Bona models intellectual, inspirational, faith-filled spirit

| August 18, 2016 | 0 Comments


Roger Bona says that “you must respect your people before you can lead them.” Dave Hrbacek/The Catholic Spirit

Roger Bona, 66

Company St. Anthony Mobil, Bona Properties of St. Anthony
Title President/Owner
Parish Immaculate Conception, Columbia Heights
Spouse Jane
Volunteer activities Immaculate Conception Church and School: parish council, Fun Fest chairman, Queen of May dinner and auction, school beautification, basketball coach at Immaculate Conception and in Columbia Heights
Education University of St. Thomas, St. John Vianney College Seminary, St. Paul, 1976

What does leading with faith mean to you?

John Haynes Holmes, co-founder of the NAACP and American Civil Liberties Union, stated, “There must appear a spiritual and moral leadership above economic and political situations. We must give the peoples of the world something to live for, as well as to live on.” This quote has always resonated with me because I believe being a witness in testimony and lifestyle to one’s co-workers will create a “spirit” that is intellectual, inspirational and faith-filled.

How do you concretely apply your faith and Catholic values at work?

I do not make apologies or compromises for our Catholic faith. We have a rich and deep faith, and I have always kept it at the heart of all I do. Respect for all, no matter where we stand, in similarities and differences, compromise and balance, rooted in our Catholic traditions, enables us to have a cohesive relationship between workers and customers.

Tell a story about a time when applying your faith at work really made a difference.

The five most important words I learned in my years of Catholic education were “Lord, thy will be done.” These words come back to me on a daily basis. As we experience life and work, there are moments of self-doubt, self-pity and the desire to give up. Then, divine will intervenes and reminds me of my countless blessings and opportunities. I have interactions with customers and members of my community that make me feel blessed. These experiences come into play in the workplace every day. Without them, I would not have that constant reminder that God’s will is indeed being done every day.

Who or what has most inspired you to bring your faith to the marketplace?

In my early days as a business owner, I had a confidant named Phil Resha. Phil was a very successful wholesale beverage company owner. We connected and compared notes on the wisdom of Bishop Fulton Sheen. Our conversations generally gravitated toward the trials and tribulations of being a business owner.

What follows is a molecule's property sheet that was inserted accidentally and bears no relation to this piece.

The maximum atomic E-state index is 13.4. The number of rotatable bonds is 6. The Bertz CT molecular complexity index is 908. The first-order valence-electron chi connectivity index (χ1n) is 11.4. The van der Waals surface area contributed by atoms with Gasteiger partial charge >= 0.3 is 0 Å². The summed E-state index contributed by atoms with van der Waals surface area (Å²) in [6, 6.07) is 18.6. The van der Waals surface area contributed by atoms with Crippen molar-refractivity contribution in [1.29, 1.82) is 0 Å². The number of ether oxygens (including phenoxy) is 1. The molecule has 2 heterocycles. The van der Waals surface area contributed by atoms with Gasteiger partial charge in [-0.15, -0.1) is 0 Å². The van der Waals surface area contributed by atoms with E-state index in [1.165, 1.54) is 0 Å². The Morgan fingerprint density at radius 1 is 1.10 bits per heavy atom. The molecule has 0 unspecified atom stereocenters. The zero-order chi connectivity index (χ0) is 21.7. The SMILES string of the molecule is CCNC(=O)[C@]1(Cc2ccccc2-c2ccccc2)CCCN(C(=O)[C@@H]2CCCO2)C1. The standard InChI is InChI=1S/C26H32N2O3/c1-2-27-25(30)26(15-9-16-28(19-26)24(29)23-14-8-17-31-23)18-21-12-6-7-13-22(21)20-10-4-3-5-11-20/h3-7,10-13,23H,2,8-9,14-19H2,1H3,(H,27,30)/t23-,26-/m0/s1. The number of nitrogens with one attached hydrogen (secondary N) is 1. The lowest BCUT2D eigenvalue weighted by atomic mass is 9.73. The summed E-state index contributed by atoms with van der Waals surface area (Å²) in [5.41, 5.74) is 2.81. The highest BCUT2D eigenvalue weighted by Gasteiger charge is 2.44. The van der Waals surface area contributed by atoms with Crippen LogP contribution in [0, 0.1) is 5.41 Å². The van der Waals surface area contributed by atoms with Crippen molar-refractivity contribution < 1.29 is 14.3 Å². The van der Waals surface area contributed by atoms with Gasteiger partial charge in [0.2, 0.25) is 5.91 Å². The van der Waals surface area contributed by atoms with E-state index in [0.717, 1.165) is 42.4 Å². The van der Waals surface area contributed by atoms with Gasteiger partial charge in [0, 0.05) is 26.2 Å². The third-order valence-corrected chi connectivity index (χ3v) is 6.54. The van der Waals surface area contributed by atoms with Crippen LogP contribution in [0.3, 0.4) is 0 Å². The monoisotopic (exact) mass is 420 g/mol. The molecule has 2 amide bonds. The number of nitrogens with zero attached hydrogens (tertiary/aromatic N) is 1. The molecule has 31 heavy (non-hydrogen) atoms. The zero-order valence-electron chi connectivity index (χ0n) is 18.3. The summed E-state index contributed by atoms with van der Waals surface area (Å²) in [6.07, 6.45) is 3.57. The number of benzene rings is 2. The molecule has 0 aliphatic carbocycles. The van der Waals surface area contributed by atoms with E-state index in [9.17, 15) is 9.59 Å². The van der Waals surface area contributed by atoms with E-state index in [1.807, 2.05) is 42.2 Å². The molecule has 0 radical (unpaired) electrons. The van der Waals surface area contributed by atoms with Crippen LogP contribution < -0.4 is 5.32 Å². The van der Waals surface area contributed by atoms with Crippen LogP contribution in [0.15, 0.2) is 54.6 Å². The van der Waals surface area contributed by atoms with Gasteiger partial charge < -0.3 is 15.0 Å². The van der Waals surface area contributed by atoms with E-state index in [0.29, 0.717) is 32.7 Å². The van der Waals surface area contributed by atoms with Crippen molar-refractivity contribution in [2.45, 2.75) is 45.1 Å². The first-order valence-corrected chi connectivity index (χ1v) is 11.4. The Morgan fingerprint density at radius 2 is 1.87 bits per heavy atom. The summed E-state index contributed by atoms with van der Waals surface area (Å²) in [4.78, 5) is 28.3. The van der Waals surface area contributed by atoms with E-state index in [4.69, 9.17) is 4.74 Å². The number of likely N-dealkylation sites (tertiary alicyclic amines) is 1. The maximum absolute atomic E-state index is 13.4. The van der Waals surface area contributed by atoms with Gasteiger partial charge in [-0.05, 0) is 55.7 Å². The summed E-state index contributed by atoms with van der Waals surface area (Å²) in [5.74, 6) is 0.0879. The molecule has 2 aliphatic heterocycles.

One interesting note was Phil sharing that his biggest mistake in business was turning down Anheuser-Busch’s request to be the first bottled water distributor in Minnesota. Phil’s response was, “Who is going to buy bottled water?” Who knew how big that business would grow?

My biggest challenge was the business sometimes running me, instead of me running the business. We both learned from the wisdom of Bishop Sheen, whose philosophy was to learn from your mistakes and operate from strength.

What achievement at work are you most proud of?

All of my employees have been successful and able to establish a lifestyle that was conducive to long-lasting stability. They all have homes and families and live comfortably. I am proud to have been a part of making that stability possible.

In what specific ways have you experienced God’s presence in your workplace?

“Ask and you shall receive, seek and you shall find, knock and it shall be opened to you” (Lk 11:9). In any trying situation during my years of work, from customer satisfaction and hiring of personnel to establishing a business plan, I found immediate comfort in our Lord’s presence when I would refer to that Scripture passage.

An example of this was illustrated when I felt a need for assistance due to the growing demand for business. I needed immediate help. In earnest, I asked God for the quality help I desperately needed at that time. In response to my desperate pleas, Angelo Sinchi-Quito walked in the door the very next morning. This was the beginning of a remarkable, 15-year relationship. The timing of Angelo’s “coming on board” was perfect evidence of God’s presence in the workplace.

What advice do you have for others who want to lead with faith?

The pulpit of business ownership is wide open to influence, both negative and positive. People may hear your words, but they feel your attitude. To be a person of positive influence, you must respect your people before you can lead them.

Martin Luther King Jr. once said, “Life’s most persistent and urgent question is, ‘What are you doing for others?’” In a business sense, “others” would be our co-workers. If we do our work in a faith atmosphere, we will work at a maximum advantage. This witnessing of faith tends to be reciprocal. If workers see it in their leaders, they tend to follow suit.

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Category: Leading With Faith